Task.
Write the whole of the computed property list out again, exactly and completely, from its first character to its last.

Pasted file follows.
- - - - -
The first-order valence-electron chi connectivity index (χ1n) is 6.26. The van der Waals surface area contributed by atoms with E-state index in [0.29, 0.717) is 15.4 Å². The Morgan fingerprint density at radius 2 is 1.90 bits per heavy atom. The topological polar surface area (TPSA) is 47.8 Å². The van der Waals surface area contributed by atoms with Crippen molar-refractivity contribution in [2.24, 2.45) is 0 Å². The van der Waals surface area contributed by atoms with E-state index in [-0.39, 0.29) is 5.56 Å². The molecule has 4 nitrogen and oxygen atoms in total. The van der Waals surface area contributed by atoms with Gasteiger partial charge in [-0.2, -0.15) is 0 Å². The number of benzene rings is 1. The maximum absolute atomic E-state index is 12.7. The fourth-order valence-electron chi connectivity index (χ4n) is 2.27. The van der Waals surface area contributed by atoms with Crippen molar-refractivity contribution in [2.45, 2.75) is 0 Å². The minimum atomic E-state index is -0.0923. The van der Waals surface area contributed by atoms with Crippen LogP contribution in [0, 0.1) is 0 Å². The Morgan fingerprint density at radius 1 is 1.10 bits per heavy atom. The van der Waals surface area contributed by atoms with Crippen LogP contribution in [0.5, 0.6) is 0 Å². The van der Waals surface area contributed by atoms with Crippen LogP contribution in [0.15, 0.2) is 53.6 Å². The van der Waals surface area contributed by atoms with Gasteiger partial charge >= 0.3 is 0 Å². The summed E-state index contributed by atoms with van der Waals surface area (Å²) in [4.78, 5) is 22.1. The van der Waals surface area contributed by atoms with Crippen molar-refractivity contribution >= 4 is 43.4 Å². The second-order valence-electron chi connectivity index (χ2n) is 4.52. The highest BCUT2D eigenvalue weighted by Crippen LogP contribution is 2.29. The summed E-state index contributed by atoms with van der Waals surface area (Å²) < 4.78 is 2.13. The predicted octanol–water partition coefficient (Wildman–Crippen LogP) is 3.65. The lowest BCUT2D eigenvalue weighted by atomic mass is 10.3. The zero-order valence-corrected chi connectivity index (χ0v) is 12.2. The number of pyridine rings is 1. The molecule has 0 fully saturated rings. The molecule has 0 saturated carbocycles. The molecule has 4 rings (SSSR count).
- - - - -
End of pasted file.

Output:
The first-order valence-electron chi connectivity index (χ1n) is 6.26. The van der Waals surface area contributed by atoms with E-state index in [0.29, 0.717) is 15.4 Å². The Morgan fingerprint density at radius 2 is 1.90 bits per heavy atom. The topological polar surface area (TPSA) is 47.8 Å². The van der Waals surface area contributed by atoms with Crippen molar-refractivity contribution in [2.24, 2.45) is 0 Å². The van der Waals surface area contributed by atoms with E-state index in [-0.39, 0.29) is 5.56 Å². The molecule has 4 nitrogen and oxygen atoms in total. The van der Waals surface area contributed by atoms with Gasteiger partial charge in [-0.2, -0.15) is 0 Å². The number of benzene rings is 1. The maximum absolute atomic E-state index is 12.7. The fourth-order valence-electron chi connectivity index (χ4n) is 2.27. The van der Waals surface area contributed by atoms with Crippen molar-refractivity contribution in [2.45, 2.75) is 0 Å². The minimum atomic E-state index is -0.0923. The van der Waals surface area contributed by atoms with Crippen LogP contribution in [0, 0.1) is 0 Å². The Morgan fingerprint density at radius 1 is 1.10 bits per heavy atom. The van der Waals surface area contributed by atoms with Crippen LogP contribution in [0.5, 0.6) is 0 Å². The van der Waals surface area contributed by atoms with Crippen LogP contribution in [0.15, 0.2) is 53.6 Å². The van der Waals surface area contributed by atoms with Gasteiger partial charge >= 0.3 is 0 Å². The summed E-state index contributed by atoms with van der Waals surface area (Å²) in [4.78, 5) is 22.1. The van der Waals surface area contributed by atoms with Crippen molar-refractivity contribution >= 4 is 43.4 Å². The second-order valence-electron chi connectivity index (χ2n) is 4.52. The highest BCUT2D eigenvalue weighted by Crippen LogP contribution is 2.29. The summed E-state index contributed by atoms with van der Waals surface area (Å²) < 4.78 is 2.13. The predicted octanol–water partition coefficient (Wildman–Crippen LogP) is 3.65. The lowest BCUT2D eigenvalue weighted by atomic mass is 10.3. The zero-order valence-corrected chi connectivity index (χ0v) is 12.2. The number of pyridine rings is 1. The molecule has 0 fully saturated rings. The molecule has 0 saturated carbocycles. The molecule has 4 rings (SSSR count).